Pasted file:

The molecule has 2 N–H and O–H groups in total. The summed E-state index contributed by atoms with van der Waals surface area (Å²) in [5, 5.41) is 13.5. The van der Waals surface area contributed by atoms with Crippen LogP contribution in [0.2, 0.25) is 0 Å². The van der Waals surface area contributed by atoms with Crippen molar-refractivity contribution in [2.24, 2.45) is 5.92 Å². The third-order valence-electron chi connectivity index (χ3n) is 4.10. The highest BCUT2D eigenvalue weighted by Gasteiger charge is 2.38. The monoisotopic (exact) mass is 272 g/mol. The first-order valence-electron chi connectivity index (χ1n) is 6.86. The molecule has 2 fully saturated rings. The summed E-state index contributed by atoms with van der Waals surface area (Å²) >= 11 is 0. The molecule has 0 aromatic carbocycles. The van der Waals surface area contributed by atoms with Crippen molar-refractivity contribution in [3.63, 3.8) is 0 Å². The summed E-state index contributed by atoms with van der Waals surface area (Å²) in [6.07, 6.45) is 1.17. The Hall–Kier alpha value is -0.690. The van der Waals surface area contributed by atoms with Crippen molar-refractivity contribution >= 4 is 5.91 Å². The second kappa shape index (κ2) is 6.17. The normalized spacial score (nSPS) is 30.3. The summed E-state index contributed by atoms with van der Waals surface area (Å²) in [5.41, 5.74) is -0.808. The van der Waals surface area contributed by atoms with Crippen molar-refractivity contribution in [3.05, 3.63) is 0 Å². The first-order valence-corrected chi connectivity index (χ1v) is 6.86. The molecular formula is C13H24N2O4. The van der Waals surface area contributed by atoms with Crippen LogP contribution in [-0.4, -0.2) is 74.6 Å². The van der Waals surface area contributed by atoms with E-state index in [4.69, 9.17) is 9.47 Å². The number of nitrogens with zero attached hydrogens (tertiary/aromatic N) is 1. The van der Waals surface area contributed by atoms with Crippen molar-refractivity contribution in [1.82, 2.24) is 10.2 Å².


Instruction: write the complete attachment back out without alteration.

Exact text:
The molecule has 2 N–H and O–H groups in total. The summed E-state index contributed by atoms with van der Waals surface area (Å²) in [5, 5.41) is 13.5. The van der Waals surface area contributed by atoms with Crippen LogP contribution in [0.2, 0.25) is 0 Å². The van der Waals surface area contributed by atoms with Crippen molar-refractivity contribution in [2.24, 2.45) is 5.92 Å². The third-order valence-electron chi connectivity index (χ3n) is 4.10. The highest BCUT2D eigenvalue weighted by Gasteiger charge is 2.38. The monoisotopic (exact) mass is 272 g/mol. The first-order valence-electron chi connectivity index (χ1n) is 6.86. The molecule has 2 fully saturated rings. The summed E-state index contributed by atoms with van der Waals surface area (Å²) >= 11 is 0. The molecule has 0 aromatic carbocycles. The van der Waals surface area contributed by atoms with Crippen molar-refractivity contribution in [3.63, 3.8) is 0 Å². The summed E-state index contributed by atoms with van der Waals surface area (Å²) in [6.07, 6.45) is 1.17. The Hall–Kier alpha value is -0.690. The van der Waals surface area contributed by atoms with Crippen molar-refractivity contribution >= 4 is 5.91 Å². The second kappa shape index (κ2) is 6.17. The normalized spacial score (nSPS) is 30.3. The summed E-state index contributed by atoms with van der Waals surface area (Å²) in [5.41, 5.74) is -0.808. The van der Waals surface area contributed by atoms with Crippen molar-refractivity contribution in [3.05, 3.63) is 0 Å². The first-order valence-corrected chi connectivity index (χ1v) is 6.86. The molecular formula is C13H24N2O4. The van der Waals surface area contributed by atoms with Crippen LogP contribution in [-0.4, -0.2) is 74.6 Å². The van der Waals surface area contributed by atoms with E-state index in [4.69, 9.17) is 9.47 Å². The number of nitrogens with zero attached hydrogens (tertiary/aromatic N) is 1. The van der Waals surface area contributed by atoms with Crippen molar-refractivity contribution in [1.82, 2.24) is 10.2 Å².